The decision to loan Benjani to Sunderland will no doubt provide a bit of a shock to the supporters base that has been concerned about a lack of scoring punch beyond Carlos Tevez recently. Benjani scored the only goal in City’s 1-0 victory over Boro in the FA Cup Third Round, and has a reputation for lively play inside the opposition 18”.
Combined with the loan deal that sent Robinho to Santos, City enters the final portion of Premier League matches and the fifth round of the FA Cup with substantially less going forward. The signing of Adam Johnson from Boro will certainly help in the league, he is FA Cup tied, and will play no further role in that competition.
While the collapse of the Gago deal may actually provide a blessing in disguise for City, the failure to secure McDonald Mariga thanks to the UK Home Office is a devastating blow for the club. Additionally, the failure to sign Victor Moses, a young striker with tremendous future upside was disappointing.
When Patrick Vieria returns from injury, this transfer window will truly be judged. If the former Arsenal great provides the leadership and midfield cover necessary, Mancini’s cautious movement can be applauded for not unsettling the team too greatly. However, if Moses provides a spark for local rival, Wigan and Benjani helps revitalize Sunderland’s season, question will no doubt be asked of the manager.
Let me be upfront and honest. I do not like British managers being replaced with foreign ones. I also do not like players from the British Isles being replaced by players from the continent, Africa or North America. Call me a traditionalist, but I believe the fabric and character of English football has been hurt by a foreign invasion. Not that I am against all foreign players, but I do support the 6 + 5 rule and believe it could ultimately help the English game.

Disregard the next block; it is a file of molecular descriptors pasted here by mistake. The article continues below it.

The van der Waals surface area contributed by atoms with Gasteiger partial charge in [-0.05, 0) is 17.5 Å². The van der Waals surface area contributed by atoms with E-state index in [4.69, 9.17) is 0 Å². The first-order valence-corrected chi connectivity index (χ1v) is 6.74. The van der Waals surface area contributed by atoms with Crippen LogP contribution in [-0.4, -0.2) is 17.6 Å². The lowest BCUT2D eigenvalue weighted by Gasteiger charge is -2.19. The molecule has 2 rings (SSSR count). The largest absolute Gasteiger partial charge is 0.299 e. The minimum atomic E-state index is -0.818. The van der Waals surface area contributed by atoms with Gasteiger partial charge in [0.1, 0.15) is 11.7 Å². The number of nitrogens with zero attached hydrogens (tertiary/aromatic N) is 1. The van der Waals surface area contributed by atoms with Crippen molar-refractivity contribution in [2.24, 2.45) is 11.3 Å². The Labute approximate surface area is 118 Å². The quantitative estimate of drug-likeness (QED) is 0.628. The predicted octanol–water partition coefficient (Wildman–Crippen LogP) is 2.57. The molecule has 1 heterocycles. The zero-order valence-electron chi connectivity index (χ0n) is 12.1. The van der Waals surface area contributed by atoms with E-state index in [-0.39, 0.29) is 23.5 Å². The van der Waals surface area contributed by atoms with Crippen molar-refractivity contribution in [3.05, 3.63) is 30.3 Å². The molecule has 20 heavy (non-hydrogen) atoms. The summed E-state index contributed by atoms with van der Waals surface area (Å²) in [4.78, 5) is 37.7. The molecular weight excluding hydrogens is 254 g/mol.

All of this having been said, I am an admirer of football tactics and a supporter of Manchester City Football Club. That puts me in the awkward position of understanding that the sacking of a Welsh manager and replacement by an Italian manager was probably the best move the club could have made from a footballing perspective.
City’s shape at the back and spacing in the attack have looked more organized and consistent throughout Mancini’s first two matches than at any time this season under Mark Hughes (even when the side was winning in the first month of the season). Additionally, under Hughes their always seemed to be a desperation on the squad- a chip on the shoulder type play rather than quiet, efficient confidence.
Hughes’ City teams often lost their shape for large portions of the match and tactical changes came late. Last season this was a regular occurrence as Hughes was “burdened” with players inherited from Sven Goran Eriksson. But two of these players, Javier Garrido and Martin Petrov have now been re-integrated into the squads plans under Mancini, who is an Eriksson disciple.